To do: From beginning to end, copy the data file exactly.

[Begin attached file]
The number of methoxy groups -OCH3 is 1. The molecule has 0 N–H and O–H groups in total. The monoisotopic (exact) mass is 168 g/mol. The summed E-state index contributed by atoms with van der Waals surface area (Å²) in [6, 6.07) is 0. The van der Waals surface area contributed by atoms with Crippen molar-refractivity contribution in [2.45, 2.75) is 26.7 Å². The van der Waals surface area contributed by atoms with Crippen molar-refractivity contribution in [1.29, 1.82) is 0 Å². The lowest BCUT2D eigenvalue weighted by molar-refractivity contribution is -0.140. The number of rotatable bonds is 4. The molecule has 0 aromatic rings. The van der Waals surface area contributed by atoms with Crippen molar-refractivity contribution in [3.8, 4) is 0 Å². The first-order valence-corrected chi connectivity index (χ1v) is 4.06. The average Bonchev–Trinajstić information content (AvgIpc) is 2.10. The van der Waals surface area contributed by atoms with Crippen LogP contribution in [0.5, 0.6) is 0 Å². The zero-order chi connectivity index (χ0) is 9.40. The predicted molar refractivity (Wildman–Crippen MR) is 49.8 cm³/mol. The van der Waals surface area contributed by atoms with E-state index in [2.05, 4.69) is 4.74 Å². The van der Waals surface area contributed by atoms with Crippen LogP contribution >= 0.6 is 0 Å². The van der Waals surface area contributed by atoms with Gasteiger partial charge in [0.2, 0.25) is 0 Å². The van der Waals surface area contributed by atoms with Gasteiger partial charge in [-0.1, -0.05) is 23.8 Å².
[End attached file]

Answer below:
The number of methoxy groups -OCH3 is 1. The molecule has 0 N–H and O–H groups in total. The monoisotopic (exact) mass is 168 g/mol. The summed E-state index contributed by atoms with van der Waals surface area (Å²) in [6, 6.07) is 0. The van der Waals surface area contributed by atoms with Crippen molar-refractivity contribution in [2.45, 2.75) is 26.7 Å². The van der Waals surface area contributed by atoms with Crippen molar-refractivity contribution in [1.29, 1.82) is 0 Å². The lowest BCUT2D eigenvalue weighted by molar-refractivity contribution is -0.140. The number of rotatable bonds is 4. The molecule has 0 aromatic rings. The van der Waals surface area contributed by atoms with Crippen molar-refractivity contribution in [3.8, 4) is 0 Å². The first-order valence-corrected chi connectivity index (χ1v) is 4.06. The average Bonchev–Trinajstić information content (AvgIpc) is 2.10. The van der Waals surface area contributed by atoms with Crippen LogP contribution in [0.5, 0.6) is 0 Å². The zero-order chi connectivity index (χ0) is 9.40. The predicted molar refractivity (Wildman–Crippen MR) is 49.8 cm³/mol. The van der Waals surface area contributed by atoms with E-state index in [2.05, 4.69) is 4.74 Å². The van der Waals surface area contributed by atoms with Crippen LogP contribution >= 0.6 is 0 Å². The van der Waals surface area contributed by atoms with Gasteiger partial charge in [0.2, 0.25) is 0 Å². The van der Waals surface area contributed by atoms with Gasteiger partial charge in [-0.1, -0.05) is 23.8 Å².